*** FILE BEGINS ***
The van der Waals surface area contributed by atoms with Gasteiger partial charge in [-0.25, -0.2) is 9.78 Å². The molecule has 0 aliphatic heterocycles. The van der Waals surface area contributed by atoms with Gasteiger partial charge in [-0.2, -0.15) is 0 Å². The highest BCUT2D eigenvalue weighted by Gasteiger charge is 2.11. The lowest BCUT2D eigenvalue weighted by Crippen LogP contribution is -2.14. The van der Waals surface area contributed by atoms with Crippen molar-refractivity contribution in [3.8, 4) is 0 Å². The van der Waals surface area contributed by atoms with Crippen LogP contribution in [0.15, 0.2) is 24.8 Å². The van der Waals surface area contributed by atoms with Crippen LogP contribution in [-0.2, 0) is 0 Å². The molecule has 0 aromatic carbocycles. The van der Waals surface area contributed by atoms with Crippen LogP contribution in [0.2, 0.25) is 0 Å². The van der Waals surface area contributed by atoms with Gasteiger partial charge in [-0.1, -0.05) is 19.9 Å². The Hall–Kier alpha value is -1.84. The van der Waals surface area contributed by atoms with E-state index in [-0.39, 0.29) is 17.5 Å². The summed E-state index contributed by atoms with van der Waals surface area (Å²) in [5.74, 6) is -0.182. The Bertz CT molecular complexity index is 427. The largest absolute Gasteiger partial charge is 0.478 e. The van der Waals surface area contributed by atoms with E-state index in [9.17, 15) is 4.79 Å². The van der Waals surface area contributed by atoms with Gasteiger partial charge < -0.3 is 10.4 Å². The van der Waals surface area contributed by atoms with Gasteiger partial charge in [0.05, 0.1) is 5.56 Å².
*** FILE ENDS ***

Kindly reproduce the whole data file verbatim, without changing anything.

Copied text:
The van der Waals surface area contributed by atoms with Gasteiger partial charge in [-0.25, -0.2) is 9.78 Å². The molecule has 0 aliphatic heterocycles. The van der Waals surface area contributed by atoms with Gasteiger partial charge in [-0.2, -0.15) is 0 Å². The highest BCUT2D eigenvalue weighted by Gasteiger charge is 2.11. The lowest BCUT2D eigenvalue weighted by Crippen LogP contribution is -2.14. The van der Waals surface area contributed by atoms with Crippen molar-refractivity contribution in [3.8, 4) is 0 Å². The van der Waals surface area contributed by atoms with Crippen LogP contribution in [0.15, 0.2) is 24.8 Å². The van der Waals surface area contributed by atoms with Crippen LogP contribution in [-0.2, 0) is 0 Å². The molecule has 0 aromatic carbocycles. The van der Waals surface area contributed by atoms with Crippen LogP contribution in [0.2, 0.25) is 0 Å². The van der Waals surface area contributed by atoms with Gasteiger partial charge in [-0.1, -0.05) is 19.9 Å². The Hall–Kier alpha value is -1.84. The van der Waals surface area contributed by atoms with E-state index in [-0.39, 0.29) is 17.5 Å². The summed E-state index contributed by atoms with van der Waals surface area (Å²) in [5.74, 6) is -0.182. The Bertz CT molecular complexity index is 427. The largest absolute Gasteiger partial charge is 0.478 e. The van der Waals surface area contributed by atoms with E-state index in [9.17, 15) is 4.79 Å². The van der Waals surface area contributed by atoms with Gasteiger partial charge < -0.3 is 10.4 Å². The van der Waals surface area contributed by atoms with Gasteiger partial charge in [0.05, 0.1) is 5.56 Å².